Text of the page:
At the same time, the metallurgies used for process equipment are changing. Aluminum, for instance, is a material used because it promotes rapid heat exchange. This also affects the overall system dynamics.
What Is a Closed Recirculating Loop and What Are its Issues?
The basic design of all closed-loop systems is shown in figure 1. Modern influences, however, mean these systems are getting more complicated.
A true closed loop is defined as one that loses less than 1 percent of the fluid that it holds in a month. (For example, with a 500-gal system, that is 5 gallons. For a 10,000-gal system, it is 100 gallons.) Anything else would be considered an open-recirculating loop.
FIGURE 1. The basic design of all closed-loop systems is shown.
Many systems in today’s facilities, however, can experience fluid loss of up to 5 percent per month — or greater. Thus, it is important to know how much water the system is making up per month. Having a water meter to measure the system’s water loss is important.
What is so important about water loss in a closed-loop system? New supply (makeup) water brings in dissolved minerals. It also can introduce oxygen and sometimes even suspended solids and bacteria. Even if the makeup water is municipal drinking water, it can contain up to 500 cfu/ml of heterotrophic bacteria. (It cannot contain any coliforms.) Suspended solids such as aluminum sulfate, aluminum silicate and iron oxides can be in the water as well. Suspended solids prevalent in drinking water systems can produce color and turbidity issues.
Where does the water loss come from? It can be a result of leaky pump seals; a drip leak somewhere in the plumbing or distribution system; a small leak at a fitting or valve; or even a dripping relief valve. Other potential sources are purposeful leaks or process blowdown, which is used to limit other issues in the system. In open-top or vented expansion tanks, this loss also can be due to evaporation.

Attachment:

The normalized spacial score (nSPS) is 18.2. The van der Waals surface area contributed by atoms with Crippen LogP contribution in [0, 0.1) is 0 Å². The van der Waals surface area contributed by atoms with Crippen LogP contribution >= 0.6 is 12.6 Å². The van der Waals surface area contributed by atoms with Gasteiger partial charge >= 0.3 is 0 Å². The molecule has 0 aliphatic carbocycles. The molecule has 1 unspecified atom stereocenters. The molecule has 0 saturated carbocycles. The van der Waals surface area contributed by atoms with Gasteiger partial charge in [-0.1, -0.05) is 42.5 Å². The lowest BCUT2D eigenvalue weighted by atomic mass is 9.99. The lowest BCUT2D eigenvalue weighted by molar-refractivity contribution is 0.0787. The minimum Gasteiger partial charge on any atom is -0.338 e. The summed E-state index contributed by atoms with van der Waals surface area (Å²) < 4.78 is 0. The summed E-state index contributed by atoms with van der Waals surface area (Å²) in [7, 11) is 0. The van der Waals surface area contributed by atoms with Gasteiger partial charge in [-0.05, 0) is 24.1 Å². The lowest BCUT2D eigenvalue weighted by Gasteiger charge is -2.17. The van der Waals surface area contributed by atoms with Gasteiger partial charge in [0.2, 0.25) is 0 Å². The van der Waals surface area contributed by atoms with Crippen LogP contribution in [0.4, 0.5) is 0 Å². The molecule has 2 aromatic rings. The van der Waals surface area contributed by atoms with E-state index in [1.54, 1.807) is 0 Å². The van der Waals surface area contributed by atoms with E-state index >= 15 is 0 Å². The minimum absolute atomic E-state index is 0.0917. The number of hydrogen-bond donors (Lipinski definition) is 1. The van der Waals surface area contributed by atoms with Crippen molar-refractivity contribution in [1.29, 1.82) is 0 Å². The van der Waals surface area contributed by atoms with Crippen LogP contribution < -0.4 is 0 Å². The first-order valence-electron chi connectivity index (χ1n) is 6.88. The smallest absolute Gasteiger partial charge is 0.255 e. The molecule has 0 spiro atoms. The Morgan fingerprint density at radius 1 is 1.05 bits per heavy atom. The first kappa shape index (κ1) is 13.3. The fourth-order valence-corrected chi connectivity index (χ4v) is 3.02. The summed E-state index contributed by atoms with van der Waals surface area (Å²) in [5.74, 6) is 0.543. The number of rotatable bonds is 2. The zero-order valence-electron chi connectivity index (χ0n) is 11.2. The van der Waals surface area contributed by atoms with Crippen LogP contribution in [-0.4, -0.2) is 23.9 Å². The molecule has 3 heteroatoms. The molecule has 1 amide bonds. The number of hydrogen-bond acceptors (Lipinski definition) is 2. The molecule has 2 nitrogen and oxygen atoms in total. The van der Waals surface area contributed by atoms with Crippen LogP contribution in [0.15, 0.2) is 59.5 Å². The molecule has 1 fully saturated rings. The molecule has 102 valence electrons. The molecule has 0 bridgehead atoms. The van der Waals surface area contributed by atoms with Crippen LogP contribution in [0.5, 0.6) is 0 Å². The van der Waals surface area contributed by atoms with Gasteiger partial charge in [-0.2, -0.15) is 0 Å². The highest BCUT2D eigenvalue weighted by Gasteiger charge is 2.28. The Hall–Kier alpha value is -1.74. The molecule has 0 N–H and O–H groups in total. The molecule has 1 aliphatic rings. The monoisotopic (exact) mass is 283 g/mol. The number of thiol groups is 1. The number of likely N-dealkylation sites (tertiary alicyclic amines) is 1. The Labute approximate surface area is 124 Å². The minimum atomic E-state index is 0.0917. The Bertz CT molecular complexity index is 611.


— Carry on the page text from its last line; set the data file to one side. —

All of these losses require replenishment of the lost liquid with new water or fluid. As noted, fresh makeup water brings with it new oxygen, which means increased system corrosion. If you have a closed-loop system, you may think that once you put water in it, there will be a little bit of corrosion, and then it will stop. But, it does not work that way. The corrosion process forms solids and deposits in the system. These deposits can increase corrosion through other mechanisms.
An expansion tank also can be a source of air or oxygen ingress. Most modern systems utilize bladder tanks that reduce the air ingress. At the same time, these tanks leak small amounts of air into the closed loop during the expansion and contraction process. (The effect is similar to how a tire loses air over time.) Air-blanket tanks and closed loops with sumps that are open to the atmosphere also are utilized. Thus, an expansion tank can be a source of extra air ingress, allowing air into the system and leading to corrosion.
Today, various metallurgies also are quite common. In the past, most systems just had copper, brass and iron. Modern systems can include iron, copper, brass, aluminum, stainless steel, nickel, galvanized steel and other metallurgies from plated parts or specialty coatings. Most of these new metallurgies are associated with changing heat transfer demands and are used in the name of energy efficiency. Engineers have been developing new energy-efficient heat exchangers using such materials for years. Unfortunately, design engineers who think “water is just water” do not understand the properties of water — and how minor changes can alter corrosion rates.